# Place your post suspend (resume) commands here, or `exit 0` if no post suspend action required
    ;;
esac

Dont forget to make your script executable!

sudo chmod a+x /lib/systemd/system-sleep/your-script

See man systemd-sleep for more details.

There is no need for sudo as your script will be run as root.

note: the Arch wiki link on the subject (systemd sleep hooks) states (incorrectly for 15.04) that you should place your scripts in /usr/lib/systemd/system-sleep/, but this is will not work in Ubuntu 15.04. Place your scripts in /lib/systemd/system-sleep/ if you're running 15.04.

  • Shouldn't those scripts rather go in /etc somewhere like /etc/pm/sleep.d? – Damn Terminal May 16 '15 at 16:29
  • That is my thought too, but this is where they go. – SpmP May 21 '15 at 19:40
  • 2
    Thanks for that - spent ages trying to work out why my scripts in /etc/pm/sleep.d aren't being run on 15.10. – Nick Craig-Wood Dec 20 '15 at 11:25

As I dont have enough reputation to write comments, I will rewrite the solution from mfisch in adding the answer for Lindh-E :

SOLUTION :

pm-utils provides a bunch of scripts that run on sleep/resume.

What you need is to :

  1. Create a script called 99MyScript.sh (99 allows to run it after other scripts)
  2. Add your script in /usr/lib/pm-utils/sleep.d
  3. Assign execution right : sudo chmod +x /usr/lib/pm-utils/sleep.d/99MyScript.sh
  4. Test it :)

WARNING :

you'll need to be careful as screwing up will likely break resume. If the system crashes or freezes, you can delete the script or fix it, but you'll have to do a hard power-cycle to get your system back up.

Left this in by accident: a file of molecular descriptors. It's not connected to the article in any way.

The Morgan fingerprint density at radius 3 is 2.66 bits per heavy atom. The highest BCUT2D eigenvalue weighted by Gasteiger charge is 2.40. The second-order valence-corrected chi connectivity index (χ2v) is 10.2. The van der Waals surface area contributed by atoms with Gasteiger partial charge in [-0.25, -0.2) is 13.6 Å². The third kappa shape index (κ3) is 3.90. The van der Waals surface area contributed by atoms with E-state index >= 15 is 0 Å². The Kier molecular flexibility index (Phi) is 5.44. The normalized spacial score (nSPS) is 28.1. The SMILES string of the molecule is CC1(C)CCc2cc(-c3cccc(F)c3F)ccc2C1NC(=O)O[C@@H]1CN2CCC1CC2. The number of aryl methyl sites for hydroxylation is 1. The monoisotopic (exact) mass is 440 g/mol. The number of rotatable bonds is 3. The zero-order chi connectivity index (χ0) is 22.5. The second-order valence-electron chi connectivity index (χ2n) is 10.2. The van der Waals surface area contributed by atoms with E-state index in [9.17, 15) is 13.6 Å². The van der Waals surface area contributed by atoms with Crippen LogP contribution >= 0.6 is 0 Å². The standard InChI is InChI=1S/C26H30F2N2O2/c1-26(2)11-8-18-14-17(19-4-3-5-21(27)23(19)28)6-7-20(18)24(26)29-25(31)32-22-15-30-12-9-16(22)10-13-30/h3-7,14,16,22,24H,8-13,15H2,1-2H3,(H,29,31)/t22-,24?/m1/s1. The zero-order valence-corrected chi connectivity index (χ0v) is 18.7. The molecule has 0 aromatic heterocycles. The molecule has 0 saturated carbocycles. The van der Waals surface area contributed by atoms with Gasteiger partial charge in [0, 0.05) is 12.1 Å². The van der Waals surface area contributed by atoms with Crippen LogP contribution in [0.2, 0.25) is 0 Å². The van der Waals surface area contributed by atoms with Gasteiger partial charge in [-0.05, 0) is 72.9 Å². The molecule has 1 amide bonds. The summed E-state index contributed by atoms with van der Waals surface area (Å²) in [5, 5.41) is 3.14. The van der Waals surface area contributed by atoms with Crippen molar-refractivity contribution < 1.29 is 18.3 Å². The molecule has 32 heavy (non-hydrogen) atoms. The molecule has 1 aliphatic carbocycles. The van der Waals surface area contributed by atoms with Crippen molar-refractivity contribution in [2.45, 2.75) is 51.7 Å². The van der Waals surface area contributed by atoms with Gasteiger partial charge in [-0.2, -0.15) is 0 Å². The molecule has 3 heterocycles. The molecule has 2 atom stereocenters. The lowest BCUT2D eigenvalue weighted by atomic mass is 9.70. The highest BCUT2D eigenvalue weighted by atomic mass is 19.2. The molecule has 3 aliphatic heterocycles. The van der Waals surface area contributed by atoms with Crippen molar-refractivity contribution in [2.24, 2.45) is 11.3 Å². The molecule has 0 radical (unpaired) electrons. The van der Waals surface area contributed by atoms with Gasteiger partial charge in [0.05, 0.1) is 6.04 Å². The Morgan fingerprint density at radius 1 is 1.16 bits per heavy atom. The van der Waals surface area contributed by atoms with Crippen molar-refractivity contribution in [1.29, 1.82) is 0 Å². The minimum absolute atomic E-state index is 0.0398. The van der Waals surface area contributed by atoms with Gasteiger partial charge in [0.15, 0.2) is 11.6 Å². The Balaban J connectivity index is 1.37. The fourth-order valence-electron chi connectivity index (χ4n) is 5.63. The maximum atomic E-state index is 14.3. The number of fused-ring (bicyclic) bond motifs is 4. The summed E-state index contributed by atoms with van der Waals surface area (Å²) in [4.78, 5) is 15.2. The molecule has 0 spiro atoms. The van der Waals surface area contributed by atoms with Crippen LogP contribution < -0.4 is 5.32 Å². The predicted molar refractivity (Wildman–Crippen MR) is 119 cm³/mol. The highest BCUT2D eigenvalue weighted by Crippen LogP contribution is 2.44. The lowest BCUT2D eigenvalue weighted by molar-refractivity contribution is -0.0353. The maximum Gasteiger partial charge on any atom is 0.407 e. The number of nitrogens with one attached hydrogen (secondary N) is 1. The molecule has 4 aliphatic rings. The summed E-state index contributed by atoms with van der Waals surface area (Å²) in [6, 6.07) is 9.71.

EXAMPLE :

Look the existing scripti in /usr/lib/pm-utils/sleep.d. The script called 95led is quite simple and will be a good model to start with. 95led provides cases for hibernate/suspend and thaw/resume, if you only want resume, you'd write your script like this:

#!/bin/sh

case "$1" in
    resume)
        echo "hey I just got resumed!"
        run_some_command
esac

This is not really a separate independent answer but since I'm unable to comment (due to reputation restriction) I'd just like to add an important supplement to mfisch's answer which also worked for me.

Please note that the HOME and PATH (and quite possibly other environmental variables) will probably not be the same as your regular shell environment. I had problems with mfisch's solution not seeming to work for the scripts I needed to execute on resume but it turned out that it was my scripts at fault since they were expecting HOME to be set to my user directory (I'm a single user on my system) and for PATH to include /usr/local/bin, and at the point of resume, neither of this is guaranteed (and in the case of HOME, possibly inadvisable). So you may have to adapt your scripts/programs to not depend on those env-vars...

  • yeah, reputation system sometimes sucks. Not once I didn't contribute because of low reputation (newb on that site) to post a comment. Anyway good point +1 for you. – dmnc Dec 1 '14 at 13:51
  • 1
    If your feel that your contribution is a worthwhile improvement on another answer, please suggest an amendment to it with the edit link below it. – David Foerster Mar 22 '15 at 10:20